Tuesday, June 5, 2012

The Church as the Social Center of the Community - Part Two

In my previous post I discussed the importance of the church becoming the social center of the community. I want to elaborate on that idea further in this post. The process of becoming the social center of a community includes establishing and maintaining connections with both long-term and new residents. Unfortunately, many small churches never connect with those outside the church because they do not know how. Our society is increasingly technologically oriented. This means many people socialize and communicate more via electronic media than in person. To reach these people, churches must discover how to use Facebook, Twitter, text messaging, websites, and other technological opportunities to build relationships and promote events. These types of technological gateways are often the front door that the next generation comes through to discover the church. People no longer look in the phone book for information. They search the Internet. If churches do not have a website, they do not exist in the minds of most people.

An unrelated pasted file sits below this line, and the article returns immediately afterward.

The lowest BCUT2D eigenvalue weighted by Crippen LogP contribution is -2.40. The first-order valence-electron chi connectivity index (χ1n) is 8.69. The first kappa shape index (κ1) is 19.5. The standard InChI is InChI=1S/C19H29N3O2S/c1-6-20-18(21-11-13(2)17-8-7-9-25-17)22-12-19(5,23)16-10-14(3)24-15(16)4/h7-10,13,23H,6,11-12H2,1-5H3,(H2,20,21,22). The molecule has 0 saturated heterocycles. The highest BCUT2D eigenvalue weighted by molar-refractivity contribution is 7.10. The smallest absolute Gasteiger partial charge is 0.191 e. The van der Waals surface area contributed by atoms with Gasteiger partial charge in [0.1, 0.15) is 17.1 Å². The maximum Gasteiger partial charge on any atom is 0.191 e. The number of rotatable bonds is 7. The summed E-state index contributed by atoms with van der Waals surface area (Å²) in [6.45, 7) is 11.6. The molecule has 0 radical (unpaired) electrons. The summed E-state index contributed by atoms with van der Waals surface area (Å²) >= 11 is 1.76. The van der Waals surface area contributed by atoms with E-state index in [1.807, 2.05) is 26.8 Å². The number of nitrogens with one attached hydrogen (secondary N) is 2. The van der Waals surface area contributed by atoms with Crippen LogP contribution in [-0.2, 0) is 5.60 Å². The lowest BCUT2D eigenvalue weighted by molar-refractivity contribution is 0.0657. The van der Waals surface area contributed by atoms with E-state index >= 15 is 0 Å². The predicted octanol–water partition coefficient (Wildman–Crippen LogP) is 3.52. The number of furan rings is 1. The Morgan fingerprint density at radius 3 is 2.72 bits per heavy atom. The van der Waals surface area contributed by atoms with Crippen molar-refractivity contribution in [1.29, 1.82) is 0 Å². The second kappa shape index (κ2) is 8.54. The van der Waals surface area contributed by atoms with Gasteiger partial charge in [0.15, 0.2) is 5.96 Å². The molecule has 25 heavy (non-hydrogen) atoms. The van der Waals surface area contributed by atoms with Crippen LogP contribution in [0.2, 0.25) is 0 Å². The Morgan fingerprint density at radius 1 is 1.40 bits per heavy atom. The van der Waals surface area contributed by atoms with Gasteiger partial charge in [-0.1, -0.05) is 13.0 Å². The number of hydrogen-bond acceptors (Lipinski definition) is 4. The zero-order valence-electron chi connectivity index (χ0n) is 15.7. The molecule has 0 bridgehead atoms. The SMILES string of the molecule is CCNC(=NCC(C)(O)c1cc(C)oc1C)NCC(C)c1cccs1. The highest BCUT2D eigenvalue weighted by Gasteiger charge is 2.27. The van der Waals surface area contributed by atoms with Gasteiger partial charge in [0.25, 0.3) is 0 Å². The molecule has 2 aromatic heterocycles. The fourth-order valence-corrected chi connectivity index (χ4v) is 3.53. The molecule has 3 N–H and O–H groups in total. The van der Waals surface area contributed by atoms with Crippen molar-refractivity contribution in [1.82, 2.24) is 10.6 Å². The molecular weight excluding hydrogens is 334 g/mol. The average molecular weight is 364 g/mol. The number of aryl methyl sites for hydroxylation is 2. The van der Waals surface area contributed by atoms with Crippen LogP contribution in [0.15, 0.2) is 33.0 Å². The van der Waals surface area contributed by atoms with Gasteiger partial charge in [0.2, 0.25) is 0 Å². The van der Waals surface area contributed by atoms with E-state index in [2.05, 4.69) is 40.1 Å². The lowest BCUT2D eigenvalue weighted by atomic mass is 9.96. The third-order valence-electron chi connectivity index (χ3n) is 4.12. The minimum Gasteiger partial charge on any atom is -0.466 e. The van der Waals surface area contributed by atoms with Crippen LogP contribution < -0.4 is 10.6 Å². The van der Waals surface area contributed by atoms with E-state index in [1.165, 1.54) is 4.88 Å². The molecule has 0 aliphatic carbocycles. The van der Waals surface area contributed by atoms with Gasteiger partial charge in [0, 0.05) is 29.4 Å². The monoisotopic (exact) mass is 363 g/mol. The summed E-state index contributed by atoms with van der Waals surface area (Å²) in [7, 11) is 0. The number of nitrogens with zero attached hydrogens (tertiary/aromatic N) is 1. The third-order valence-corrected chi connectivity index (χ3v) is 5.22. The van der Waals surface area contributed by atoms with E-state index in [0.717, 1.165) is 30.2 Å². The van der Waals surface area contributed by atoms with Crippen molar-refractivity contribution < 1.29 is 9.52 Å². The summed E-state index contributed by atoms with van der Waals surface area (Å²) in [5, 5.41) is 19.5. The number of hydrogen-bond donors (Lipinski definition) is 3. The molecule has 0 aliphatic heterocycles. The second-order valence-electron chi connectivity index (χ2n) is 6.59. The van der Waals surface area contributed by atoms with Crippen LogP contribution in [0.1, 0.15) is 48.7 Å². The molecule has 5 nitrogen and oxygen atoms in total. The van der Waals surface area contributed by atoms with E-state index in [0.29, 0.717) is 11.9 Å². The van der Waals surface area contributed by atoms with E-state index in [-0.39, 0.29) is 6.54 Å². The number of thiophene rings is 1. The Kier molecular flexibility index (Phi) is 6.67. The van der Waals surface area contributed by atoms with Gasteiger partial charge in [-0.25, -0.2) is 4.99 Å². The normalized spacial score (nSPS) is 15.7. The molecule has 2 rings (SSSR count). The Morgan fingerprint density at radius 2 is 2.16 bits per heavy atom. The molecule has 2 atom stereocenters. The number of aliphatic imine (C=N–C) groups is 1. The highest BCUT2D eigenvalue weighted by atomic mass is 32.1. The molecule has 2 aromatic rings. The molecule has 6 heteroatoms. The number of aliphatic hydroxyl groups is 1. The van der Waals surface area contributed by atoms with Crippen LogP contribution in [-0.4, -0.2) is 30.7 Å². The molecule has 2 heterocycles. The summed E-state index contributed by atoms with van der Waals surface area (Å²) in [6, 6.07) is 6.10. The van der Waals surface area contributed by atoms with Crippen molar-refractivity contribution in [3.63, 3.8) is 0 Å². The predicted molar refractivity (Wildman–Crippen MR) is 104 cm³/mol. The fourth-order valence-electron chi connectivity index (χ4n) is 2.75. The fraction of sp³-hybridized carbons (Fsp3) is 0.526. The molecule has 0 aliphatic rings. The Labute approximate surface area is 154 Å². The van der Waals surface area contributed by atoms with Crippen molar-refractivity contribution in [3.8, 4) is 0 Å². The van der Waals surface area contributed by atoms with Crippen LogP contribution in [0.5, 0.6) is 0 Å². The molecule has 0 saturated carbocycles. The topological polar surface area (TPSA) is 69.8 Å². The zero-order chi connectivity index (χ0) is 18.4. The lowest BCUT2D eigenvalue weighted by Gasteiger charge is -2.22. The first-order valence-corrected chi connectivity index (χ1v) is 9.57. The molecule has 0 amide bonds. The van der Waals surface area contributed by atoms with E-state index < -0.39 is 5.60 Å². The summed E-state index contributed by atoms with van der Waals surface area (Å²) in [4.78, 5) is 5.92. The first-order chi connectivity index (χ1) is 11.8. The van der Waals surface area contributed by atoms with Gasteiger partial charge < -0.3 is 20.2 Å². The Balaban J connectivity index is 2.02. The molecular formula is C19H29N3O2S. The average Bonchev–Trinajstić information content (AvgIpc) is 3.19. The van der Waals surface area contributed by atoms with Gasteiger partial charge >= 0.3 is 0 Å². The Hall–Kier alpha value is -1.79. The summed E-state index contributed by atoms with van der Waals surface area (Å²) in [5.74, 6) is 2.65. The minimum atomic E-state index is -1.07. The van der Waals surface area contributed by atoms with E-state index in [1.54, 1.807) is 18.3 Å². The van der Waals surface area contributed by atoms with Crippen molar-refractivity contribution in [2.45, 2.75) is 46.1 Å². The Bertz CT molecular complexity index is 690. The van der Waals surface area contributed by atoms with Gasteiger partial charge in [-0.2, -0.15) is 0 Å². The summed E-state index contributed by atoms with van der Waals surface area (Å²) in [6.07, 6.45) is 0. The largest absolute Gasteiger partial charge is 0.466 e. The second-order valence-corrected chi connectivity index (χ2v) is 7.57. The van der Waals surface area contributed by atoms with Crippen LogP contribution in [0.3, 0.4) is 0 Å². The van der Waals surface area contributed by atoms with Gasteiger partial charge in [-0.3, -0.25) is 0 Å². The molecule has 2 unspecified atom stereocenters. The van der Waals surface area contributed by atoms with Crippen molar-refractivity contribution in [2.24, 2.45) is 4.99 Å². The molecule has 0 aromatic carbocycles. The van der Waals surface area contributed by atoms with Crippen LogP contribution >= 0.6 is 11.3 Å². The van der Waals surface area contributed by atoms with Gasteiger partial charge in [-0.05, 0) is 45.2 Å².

Consequently, having a church website is no longer optional; it is a necessity. Starting a Facebook page for the church’s youth group or any other ministry is also important for the same reason. A church might consider collecting everyone’s cell phone number to send out text message announcements about church events. It is important for churches to embrace technology in every way possible. Though older generations tend to resist the use of technology as a means of communication because it seems impersonal, this is often the easiest and most eective way to connect with the younger generation. They do not view it as cold and impersonal at all. To them it is a natural form of communication.

Churches may continue to do many of the same activities and programs that they have always done, but it is important for them to promote those programs and activities through twenty-first-century technological methods. It is the way people with a postmodern worldview gather information and make decisions about what to put on their social calendar.

Inviting people to church events is a classic form of attractional evangelism. Using technology to reach out into the community in a way that is culturally relevant is a more missional approach to evangelism. This is one example of how attractional and missional approaches can be combined to reach a wider audience.

 Adapted from Terry Dorsett’s book, Mission Possible: Reaching the Next Generation through the Small Church, published by CrossBooks, a division of Lifeway Christian Resources.


  1. this was one of my favorite points of the book Terry, thanks for all that you do to help our Churches.

  2. Enjoying the book Terry